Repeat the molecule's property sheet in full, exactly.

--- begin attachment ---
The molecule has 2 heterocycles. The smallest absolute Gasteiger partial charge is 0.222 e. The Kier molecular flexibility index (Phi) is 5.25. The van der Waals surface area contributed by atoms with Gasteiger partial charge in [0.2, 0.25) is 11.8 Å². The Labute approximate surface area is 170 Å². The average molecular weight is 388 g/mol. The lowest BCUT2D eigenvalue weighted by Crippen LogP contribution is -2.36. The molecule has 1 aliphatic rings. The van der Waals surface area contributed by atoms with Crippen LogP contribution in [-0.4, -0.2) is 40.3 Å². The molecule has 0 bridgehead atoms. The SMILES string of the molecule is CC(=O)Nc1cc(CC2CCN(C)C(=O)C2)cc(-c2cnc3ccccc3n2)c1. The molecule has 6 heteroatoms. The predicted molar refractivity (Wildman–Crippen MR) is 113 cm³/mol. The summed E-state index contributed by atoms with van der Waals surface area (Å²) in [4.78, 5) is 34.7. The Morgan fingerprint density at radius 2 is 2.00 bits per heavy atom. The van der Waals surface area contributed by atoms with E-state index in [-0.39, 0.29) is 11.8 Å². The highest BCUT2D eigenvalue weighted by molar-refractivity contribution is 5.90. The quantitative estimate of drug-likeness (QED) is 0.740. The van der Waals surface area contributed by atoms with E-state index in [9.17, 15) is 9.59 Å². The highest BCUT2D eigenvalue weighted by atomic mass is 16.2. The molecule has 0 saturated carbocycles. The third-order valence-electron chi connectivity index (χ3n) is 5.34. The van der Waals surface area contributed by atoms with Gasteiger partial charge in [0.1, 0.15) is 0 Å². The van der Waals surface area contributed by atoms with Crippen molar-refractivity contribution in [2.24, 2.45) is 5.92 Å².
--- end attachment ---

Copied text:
The molecule has 2 heterocycles. The smallest absolute Gasteiger partial charge is 0.222 e. The Kier molecular flexibility index (Phi) is 5.25. The van der Waals surface area contributed by atoms with Gasteiger partial charge in [0.2, 0.25) is 11.8 Å². The Labute approximate surface area is 170 Å². The average molecular weight is 388 g/mol. The lowest BCUT2D eigenvalue weighted by Crippen LogP contribution is -2.36. The molecule has 1 aliphatic rings. The van der Waals surface area contributed by atoms with Crippen LogP contribution in [-0.4, -0.2) is 40.3 Å². The molecule has 0 bridgehead atoms. The SMILES string of the molecule is CC(=O)Nc1cc(CC2CCN(C)C(=O)C2)cc(-c2cnc3ccccc3n2)c1. The molecule has 6 heteroatoms. The predicted molar refractivity (Wildman–Crippen MR) is 113 cm³/mol. The summed E-state index contributed by atoms with van der Waals surface area (Å²) in [4.78, 5) is 34.7. The Morgan fingerprint density at radius 2 is 2.00 bits per heavy atom. The van der Waals surface area contributed by atoms with E-state index in [-0.39, 0.29) is 11.8 Å². The highest BCUT2D eigenvalue weighted by molar-refractivity contribution is 5.90. The quantitative estimate of drug-likeness (QED) is 0.740. The van der Waals surface area contributed by atoms with E-state index in [9.17, 15) is 9.59 Å². The highest BCUT2D eigenvalue weighted by atomic mass is 16.2. The molecule has 0 saturated carbocycles. The third-order valence-electron chi connectivity index (χ3n) is 5.34. The van der Waals surface area contributed by atoms with Gasteiger partial charge in [0.1, 0.15) is 0 Å². The van der Waals surface area contributed by atoms with Crippen molar-refractivity contribution in [2.24, 2.45) is 5.92 Å².